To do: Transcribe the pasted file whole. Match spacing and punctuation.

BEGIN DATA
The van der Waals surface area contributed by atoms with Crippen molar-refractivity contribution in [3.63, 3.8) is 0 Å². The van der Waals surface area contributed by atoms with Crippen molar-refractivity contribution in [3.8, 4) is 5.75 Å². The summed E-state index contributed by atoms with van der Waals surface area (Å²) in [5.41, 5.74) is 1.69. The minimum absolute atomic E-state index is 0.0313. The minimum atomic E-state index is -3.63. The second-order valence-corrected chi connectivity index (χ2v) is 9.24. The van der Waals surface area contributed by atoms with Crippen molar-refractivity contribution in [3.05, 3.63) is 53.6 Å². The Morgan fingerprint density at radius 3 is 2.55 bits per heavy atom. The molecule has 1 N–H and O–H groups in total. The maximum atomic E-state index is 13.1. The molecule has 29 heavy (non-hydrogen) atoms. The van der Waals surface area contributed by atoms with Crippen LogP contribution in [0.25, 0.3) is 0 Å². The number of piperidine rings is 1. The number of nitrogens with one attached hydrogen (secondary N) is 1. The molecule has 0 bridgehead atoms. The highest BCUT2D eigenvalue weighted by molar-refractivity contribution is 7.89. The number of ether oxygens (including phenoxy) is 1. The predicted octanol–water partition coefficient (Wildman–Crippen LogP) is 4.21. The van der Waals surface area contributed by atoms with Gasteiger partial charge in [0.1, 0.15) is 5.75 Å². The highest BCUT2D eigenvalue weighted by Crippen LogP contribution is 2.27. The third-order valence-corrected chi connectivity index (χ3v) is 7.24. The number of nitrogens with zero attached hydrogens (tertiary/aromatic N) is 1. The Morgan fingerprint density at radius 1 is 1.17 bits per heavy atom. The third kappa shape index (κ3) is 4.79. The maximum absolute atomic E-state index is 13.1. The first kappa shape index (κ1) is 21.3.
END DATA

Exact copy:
The van der Waals surface area contributed by atoms with Crippen molar-refractivity contribution in [3.63, 3.8) is 0 Å². The van der Waals surface area contributed by atoms with Crippen molar-refractivity contribution in [3.8, 4) is 5.75 Å². The summed E-state index contributed by atoms with van der Waals surface area (Å²) in [5.41, 5.74) is 1.69. The minimum absolute atomic E-state index is 0.0313. The minimum atomic E-state index is -3.63. The second-order valence-corrected chi connectivity index (χ2v) is 9.24. The van der Waals surface area contributed by atoms with Crippen molar-refractivity contribution in [3.05, 3.63) is 53.6 Å². The Morgan fingerprint density at radius 3 is 2.55 bits per heavy atom. The molecule has 1 N–H and O–H groups in total. The maximum atomic E-state index is 13.1. The molecule has 29 heavy (non-hydrogen) atoms. The van der Waals surface area contributed by atoms with Crippen LogP contribution in [0.25, 0.3) is 0 Å². The number of piperidine rings is 1. The number of nitrogens with one attached hydrogen (secondary N) is 1. The molecule has 0 bridgehead atoms. The highest BCUT2D eigenvalue weighted by molar-refractivity contribution is 7.89. The number of ether oxygens (including phenoxy) is 1. The predicted octanol–water partition coefficient (Wildman–Crippen LogP) is 4.21. The van der Waals surface area contributed by atoms with Gasteiger partial charge in [0.1, 0.15) is 5.75 Å². The highest BCUT2D eigenvalue weighted by Crippen LogP contribution is 2.27. The third-order valence-corrected chi connectivity index (χ3v) is 7.24. The number of nitrogens with zero attached hydrogens (tertiary/aromatic N) is 1. The Morgan fingerprint density at radius 1 is 1.17 bits per heavy atom. The third kappa shape index (κ3) is 4.79. The maximum absolute atomic E-state index is 13.1. The first kappa shape index (κ1) is 21.3.